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Law > News Hits

Dick'n around in Flint

 

Published 9/3/2008

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For someone who has sworn to uphold the law, David Dick seems to have an unusually hard time grasping the fundamentals of something called the First Amendment. For the benefit of Dick, who is Flint's acting chief of police (though he's not acting like a very good one, from what we can tell), that amendment is attached to an apparently obscure document known as the U.S. Constitution. Herr Dick may have heard of it, but might consider actually reading it and the attached Bill of Rights, the first of which decrees:

"Congress shall make no law respecting an establishment of religion, or prohibiting the free exercise thereof; or abridging the freedom of speech, or of the press; or the right of the people peaceably to assemble, and to petition the Government for a redress of grievances."

Dick first attracted the attention of the Michigan chapter of the ACLU earlier this year when he set out to make Flint — which has one of the country's highest crime rates — safe from the immense public threat posed by droopy drawers. Evidently, Dick heard the term "fashion police" and took the concept more than a few steps too far.

Advised by the ACLU that his "crackdown" on sagging pants was blatantly unconstitutional, the Dickster vowed to keep his cops on the lookout for illicit boxers, making him and his department the butt of jokes far and wide. Although nothing has been filed yet, the ACLU tells us it is preparing a lawsuit in that case.

Now Chief Dick is in the ACLU's hot water again, this time for a gag rule imposed on the cops under his command. The civil liberties organization, on behalf of three Flint cops, filed suit in federal court last week challenging Dick's order that prevents Flint's finest from making unauthorized statements to the media.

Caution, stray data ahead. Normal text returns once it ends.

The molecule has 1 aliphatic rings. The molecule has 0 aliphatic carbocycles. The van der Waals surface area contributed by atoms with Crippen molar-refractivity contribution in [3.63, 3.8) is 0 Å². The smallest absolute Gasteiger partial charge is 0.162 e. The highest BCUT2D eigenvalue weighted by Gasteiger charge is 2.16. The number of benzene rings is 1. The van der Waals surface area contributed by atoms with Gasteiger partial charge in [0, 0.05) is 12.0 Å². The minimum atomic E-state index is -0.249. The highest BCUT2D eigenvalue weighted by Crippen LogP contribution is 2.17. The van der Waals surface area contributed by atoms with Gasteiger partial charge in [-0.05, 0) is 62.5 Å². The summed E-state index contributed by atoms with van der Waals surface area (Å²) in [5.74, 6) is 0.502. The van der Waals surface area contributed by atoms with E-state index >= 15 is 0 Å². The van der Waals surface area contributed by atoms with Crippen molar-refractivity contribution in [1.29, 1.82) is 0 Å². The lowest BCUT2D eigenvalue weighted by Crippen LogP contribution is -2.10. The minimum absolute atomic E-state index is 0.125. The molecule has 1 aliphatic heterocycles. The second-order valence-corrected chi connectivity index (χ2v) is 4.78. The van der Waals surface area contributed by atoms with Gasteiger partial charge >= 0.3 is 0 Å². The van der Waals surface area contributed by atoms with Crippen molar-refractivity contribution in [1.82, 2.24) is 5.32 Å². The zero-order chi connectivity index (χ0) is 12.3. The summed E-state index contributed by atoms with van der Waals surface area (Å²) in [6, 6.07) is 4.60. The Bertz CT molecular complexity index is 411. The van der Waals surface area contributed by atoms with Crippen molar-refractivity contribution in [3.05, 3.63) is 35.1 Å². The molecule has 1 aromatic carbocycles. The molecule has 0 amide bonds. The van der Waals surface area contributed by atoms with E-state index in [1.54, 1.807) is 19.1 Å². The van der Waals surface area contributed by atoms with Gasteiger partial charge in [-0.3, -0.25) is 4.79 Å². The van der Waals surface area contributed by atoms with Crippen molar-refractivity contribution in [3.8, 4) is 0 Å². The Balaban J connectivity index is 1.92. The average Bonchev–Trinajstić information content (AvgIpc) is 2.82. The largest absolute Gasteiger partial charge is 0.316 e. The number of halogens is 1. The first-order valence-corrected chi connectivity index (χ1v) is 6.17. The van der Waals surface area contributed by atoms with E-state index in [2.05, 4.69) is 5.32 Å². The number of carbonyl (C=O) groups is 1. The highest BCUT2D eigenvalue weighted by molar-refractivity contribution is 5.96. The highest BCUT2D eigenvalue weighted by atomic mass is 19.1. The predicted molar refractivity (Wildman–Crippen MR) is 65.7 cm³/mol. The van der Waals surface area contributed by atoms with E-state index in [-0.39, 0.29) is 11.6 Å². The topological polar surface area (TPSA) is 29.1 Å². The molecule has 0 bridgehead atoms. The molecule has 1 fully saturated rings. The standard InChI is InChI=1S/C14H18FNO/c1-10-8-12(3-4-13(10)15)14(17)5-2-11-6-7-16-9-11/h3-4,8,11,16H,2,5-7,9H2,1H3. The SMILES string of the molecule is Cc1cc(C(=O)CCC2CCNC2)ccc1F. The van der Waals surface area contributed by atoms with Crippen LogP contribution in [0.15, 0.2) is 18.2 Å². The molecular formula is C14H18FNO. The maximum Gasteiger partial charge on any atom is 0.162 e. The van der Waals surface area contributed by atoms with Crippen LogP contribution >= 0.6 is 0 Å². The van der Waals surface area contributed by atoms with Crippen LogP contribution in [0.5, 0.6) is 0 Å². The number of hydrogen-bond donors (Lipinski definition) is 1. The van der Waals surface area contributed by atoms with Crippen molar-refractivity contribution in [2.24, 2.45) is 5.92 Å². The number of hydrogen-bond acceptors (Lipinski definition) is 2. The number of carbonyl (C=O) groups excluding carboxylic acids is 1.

Think some of them might want to say that it's a dopey idea to be spending their time harassing dudes for having their skivvies showing when they could be, like, you know, trying to catch murderers and the like?

Whatever it is the cops want to tell reporters, though, there's no doubt they should be free to do so.

There was a similar situation in Detroit a few years back. In 2005, the ACLU's Michael Steinberg wrote Detroit Police Chief Ella Bully-Cummings a letter explaining that her department's policy of keeping officers from speaking to the press was unconstitutional. The department responded by saying that, after conducting a review, it agreed with the ACLU and rescinded the policy.

Dick, on the other hand, appears to be willing to waste the time and resources of his financially struggling city by taking the matter to court. Big mistake.

"It is unfortunate that the police chief would rather drag his city through lengthy and expensive court proceedings than uphold the Constitution," said Kary L. Moss, executive director of the ACLU of Michigan.

"By ignoring our previous attempts to resolve this issue amicably and out of court, the police chief has thumbed his nose at the Constitution and exhibited a blatant disregard for the best interest of his force and the residents he has sworn to protect."

News Hits is edited by Curt Guyette. Contact him at 313-202-8004 or NewsHits@metrotimes.com.

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